The last chance to contribute to a 2021 traditional or Roth individual retirement account (“IRA”) is April 18, 2022, which is also the tax-filing deadline for most Americans.
With that tax deadline approaching, contributing to a traditional IRA may be a good way to trim your tax bill. For a 2021 deduction, you can contribute up to $6,000, or $7,000 if you’re age 50 or older, provided you’ve earned that much from a job. These IRA contribution limits are per taxpayer, not per IRA account. Any IRA contribution would need to be designated for 2021 to the financial institution if your intent is to make a 2021 contribution.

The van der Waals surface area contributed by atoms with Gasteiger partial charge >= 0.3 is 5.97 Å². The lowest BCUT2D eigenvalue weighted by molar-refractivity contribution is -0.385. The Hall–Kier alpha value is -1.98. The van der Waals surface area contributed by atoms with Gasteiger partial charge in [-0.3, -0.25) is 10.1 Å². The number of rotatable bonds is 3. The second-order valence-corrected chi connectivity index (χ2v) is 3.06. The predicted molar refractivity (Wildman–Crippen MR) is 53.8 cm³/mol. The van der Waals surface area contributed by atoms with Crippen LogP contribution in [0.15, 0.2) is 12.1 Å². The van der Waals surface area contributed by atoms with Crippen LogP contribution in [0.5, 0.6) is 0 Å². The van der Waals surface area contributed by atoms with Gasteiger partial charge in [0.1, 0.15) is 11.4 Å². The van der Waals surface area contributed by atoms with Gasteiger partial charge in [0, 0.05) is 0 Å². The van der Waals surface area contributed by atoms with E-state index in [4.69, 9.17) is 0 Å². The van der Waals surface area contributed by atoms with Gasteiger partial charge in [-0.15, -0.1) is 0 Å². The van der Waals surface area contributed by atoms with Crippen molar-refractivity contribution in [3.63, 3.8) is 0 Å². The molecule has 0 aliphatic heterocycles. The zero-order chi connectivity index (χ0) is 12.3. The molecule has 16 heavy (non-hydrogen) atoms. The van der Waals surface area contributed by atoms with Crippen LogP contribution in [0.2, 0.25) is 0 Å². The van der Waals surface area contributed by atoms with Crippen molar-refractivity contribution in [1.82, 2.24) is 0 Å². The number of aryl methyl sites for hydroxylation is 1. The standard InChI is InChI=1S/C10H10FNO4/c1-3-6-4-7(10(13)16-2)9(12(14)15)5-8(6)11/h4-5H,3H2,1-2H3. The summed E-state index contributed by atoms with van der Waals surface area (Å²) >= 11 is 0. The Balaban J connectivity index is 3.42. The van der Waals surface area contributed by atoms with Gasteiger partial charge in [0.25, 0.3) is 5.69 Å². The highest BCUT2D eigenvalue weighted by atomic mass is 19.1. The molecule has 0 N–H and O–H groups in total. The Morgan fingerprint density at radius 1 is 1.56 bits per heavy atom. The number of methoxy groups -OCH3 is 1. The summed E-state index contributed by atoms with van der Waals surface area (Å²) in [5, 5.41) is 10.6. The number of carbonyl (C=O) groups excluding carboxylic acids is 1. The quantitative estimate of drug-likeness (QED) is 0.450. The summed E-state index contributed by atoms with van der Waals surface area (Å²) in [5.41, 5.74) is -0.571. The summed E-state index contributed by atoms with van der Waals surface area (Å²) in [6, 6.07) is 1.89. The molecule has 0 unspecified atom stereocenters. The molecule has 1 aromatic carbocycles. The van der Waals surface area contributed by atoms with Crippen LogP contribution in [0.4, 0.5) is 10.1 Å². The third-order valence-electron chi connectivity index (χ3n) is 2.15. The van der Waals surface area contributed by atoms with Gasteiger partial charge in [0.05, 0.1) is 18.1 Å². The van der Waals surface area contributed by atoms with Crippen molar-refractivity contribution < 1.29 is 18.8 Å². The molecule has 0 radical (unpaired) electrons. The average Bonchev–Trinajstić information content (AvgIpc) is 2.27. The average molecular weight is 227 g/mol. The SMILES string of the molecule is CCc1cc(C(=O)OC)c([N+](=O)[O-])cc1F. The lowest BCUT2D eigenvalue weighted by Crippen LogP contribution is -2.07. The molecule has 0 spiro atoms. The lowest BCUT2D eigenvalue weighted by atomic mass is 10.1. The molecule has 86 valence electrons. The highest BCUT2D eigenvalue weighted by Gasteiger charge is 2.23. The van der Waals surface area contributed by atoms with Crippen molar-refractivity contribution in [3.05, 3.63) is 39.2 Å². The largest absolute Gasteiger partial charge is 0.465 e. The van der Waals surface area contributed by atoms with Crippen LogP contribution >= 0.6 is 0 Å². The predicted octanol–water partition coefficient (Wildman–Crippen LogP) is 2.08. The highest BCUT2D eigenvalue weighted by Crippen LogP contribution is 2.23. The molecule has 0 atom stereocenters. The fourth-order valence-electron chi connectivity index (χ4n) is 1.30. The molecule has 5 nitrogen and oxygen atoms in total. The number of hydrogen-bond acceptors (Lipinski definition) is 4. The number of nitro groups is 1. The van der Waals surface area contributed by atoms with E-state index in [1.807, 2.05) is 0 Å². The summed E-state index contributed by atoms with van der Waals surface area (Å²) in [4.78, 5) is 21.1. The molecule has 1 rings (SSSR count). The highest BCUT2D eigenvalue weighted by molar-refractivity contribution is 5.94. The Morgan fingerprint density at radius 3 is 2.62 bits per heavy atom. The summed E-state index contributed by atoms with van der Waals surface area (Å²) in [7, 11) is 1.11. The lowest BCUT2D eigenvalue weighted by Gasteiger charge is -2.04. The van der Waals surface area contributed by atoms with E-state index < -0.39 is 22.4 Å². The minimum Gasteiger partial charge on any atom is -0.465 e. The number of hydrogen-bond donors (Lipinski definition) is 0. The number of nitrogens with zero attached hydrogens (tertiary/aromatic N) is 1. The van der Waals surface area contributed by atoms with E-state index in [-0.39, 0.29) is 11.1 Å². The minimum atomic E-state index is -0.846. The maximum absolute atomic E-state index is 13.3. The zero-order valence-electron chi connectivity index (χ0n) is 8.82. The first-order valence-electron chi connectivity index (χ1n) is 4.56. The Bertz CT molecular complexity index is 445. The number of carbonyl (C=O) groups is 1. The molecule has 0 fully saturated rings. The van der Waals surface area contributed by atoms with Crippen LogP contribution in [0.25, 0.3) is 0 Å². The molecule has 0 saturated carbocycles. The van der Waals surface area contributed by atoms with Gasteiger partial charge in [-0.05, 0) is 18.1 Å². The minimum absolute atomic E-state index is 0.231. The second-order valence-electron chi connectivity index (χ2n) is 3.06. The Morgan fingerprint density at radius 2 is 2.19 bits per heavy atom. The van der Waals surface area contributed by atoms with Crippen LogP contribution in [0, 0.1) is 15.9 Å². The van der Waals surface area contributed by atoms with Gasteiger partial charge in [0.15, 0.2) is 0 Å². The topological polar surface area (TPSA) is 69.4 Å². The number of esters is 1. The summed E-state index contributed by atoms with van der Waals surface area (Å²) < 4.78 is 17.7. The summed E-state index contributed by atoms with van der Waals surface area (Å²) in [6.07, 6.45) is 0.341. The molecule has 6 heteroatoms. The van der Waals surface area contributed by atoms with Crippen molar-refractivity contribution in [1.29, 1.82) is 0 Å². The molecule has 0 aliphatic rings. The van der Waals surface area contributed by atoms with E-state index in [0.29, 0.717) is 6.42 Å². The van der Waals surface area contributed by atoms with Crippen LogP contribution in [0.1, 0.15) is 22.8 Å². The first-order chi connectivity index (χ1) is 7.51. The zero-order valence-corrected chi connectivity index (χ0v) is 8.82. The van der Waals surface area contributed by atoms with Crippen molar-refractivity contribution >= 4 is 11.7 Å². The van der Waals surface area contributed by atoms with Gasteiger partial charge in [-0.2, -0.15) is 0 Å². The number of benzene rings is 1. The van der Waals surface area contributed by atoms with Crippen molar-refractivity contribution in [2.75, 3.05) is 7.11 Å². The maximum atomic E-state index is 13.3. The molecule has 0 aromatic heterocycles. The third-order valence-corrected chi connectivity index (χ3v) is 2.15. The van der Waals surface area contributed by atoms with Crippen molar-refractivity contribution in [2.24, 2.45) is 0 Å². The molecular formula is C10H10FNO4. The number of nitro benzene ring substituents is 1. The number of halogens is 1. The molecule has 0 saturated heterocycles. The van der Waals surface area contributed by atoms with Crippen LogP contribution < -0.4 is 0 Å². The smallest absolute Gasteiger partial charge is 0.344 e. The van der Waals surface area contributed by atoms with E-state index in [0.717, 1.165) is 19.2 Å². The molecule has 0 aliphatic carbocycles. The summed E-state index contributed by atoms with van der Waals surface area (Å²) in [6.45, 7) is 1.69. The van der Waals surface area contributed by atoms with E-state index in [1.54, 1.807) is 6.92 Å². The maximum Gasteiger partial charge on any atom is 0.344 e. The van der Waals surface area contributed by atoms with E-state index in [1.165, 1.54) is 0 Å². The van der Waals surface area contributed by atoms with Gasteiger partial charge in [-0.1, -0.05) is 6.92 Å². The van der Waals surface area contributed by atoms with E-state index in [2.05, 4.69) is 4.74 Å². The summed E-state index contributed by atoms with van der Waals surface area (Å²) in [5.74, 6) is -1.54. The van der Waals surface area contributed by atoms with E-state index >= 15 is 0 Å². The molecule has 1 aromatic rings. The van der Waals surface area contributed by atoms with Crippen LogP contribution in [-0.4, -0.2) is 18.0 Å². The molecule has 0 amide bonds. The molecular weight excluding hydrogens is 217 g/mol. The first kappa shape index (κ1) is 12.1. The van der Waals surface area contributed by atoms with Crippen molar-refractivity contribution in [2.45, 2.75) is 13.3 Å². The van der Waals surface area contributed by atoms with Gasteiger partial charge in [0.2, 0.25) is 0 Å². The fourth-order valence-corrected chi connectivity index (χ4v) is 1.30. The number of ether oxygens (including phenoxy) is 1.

These contribution limits apply to all IRA accounts for an individual taxpayer. This means that a single taxpayer could split up to $6,000 between their Roth IRA and traditional IRA. A married couple could invest up to $12,000 in their combined accounts.
While it’s easy to see the appeal of a lower tax bill, the federal tax rate for many Americans is at the lower end of historical ranges. The current rates, enacted by former President Trump’s tax overhaul, are scheduled to sunset after 2025, which could trigger higher tax rates for many Americans in 2026 and beyond. It’s possible that post-tax IRA contributions may also be worth exploring due to these historically low federal tax rates.